Google recently announced that the current Google Analytics 3 (Universal Analytics) will come to an end in July 2023 (now extended until October 2023) and they’ve encouraged all current users to start using the new GA4. Google Analytics 4 is the new version of the current GA reporting portal that current users have used to analyse the performance of their sites.
When the launch of GA4 was made public in October 2020, Google gave all current users enough time to migrate their current use of GA3 to the newer and better GA4 until July 2023 which is plenty of time for both small and large corporations to switch.
The question is now, however, should you switch Universal Analytics off and switch immediately to GA4 or should you wait? The best thing to do is to use both simultaneously first to make sure the new Google Analytics has all the relevant reports in place otherwise you will miss out on this data. Although there are many new features on the new Google Analytics 4 version it might need some time for you to have all your reports set up.
The short answer would be yes! If you want to get the most out of Google Analytics and use the same reports as you have been using, you must update to GA4. If you don’t, by the time GA3 stops working in October 2023, you and your business will be left high and dry without the tracking and reports you need to monitor your website performance. The result? This could cause endless issues for your internal teams that rely on this data for both strategy and sales, which in turn helps to deploy improvements and adjustments to your business.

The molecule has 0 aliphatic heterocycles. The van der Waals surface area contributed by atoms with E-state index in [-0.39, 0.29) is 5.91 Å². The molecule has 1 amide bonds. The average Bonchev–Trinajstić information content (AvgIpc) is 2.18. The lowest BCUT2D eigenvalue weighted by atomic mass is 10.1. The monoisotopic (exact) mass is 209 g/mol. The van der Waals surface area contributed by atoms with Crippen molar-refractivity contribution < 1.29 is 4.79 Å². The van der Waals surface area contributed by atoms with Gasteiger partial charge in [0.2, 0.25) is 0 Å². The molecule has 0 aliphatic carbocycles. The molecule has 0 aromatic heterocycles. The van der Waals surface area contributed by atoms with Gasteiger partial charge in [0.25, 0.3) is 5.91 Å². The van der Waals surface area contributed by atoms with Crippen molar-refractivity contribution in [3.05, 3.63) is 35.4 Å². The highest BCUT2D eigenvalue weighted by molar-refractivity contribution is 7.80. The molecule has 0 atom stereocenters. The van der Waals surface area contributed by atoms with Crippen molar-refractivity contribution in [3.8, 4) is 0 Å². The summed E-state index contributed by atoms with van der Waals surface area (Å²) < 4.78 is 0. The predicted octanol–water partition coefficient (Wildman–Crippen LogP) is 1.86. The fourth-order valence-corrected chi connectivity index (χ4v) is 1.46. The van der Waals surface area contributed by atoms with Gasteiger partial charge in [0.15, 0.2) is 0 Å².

Good question. Firstly, one of the fundamental differences is the UI. When you first see the reporting UI for GA4 you might be very surprised to see it differs greatly from what you’re used to in GA3.
View functionality will also be altered with only one view with GA4 for your reports which differs quite significantly from the 25 offered currently by GA3. The reason for this? For a cleaner, easier viewpoint that shows you everything you need to report on in one place. You can still filter your view however, by “data streams”.
Probably the biggest, and more shocking differences of all, is how GA4 measures activity on your website. For example, GA3 uses timed sessions whilst GA4 doesn’t use time as a measurement for a said session. Surprised yet? Wait until you hear this one…
Forget about the bounce rate. Yep, I said it. Bounce rate is going in GA4 and instead you’ll see “engagement rate”. Unlike bounce rates, engagement rates take into consideration the time taken on the landing page, which could give you an even better understanding of your visitors’ interaction with your website.
These are just the basics. Stay tuned for our comprehensive changes to GA3 and GA4 coming soon!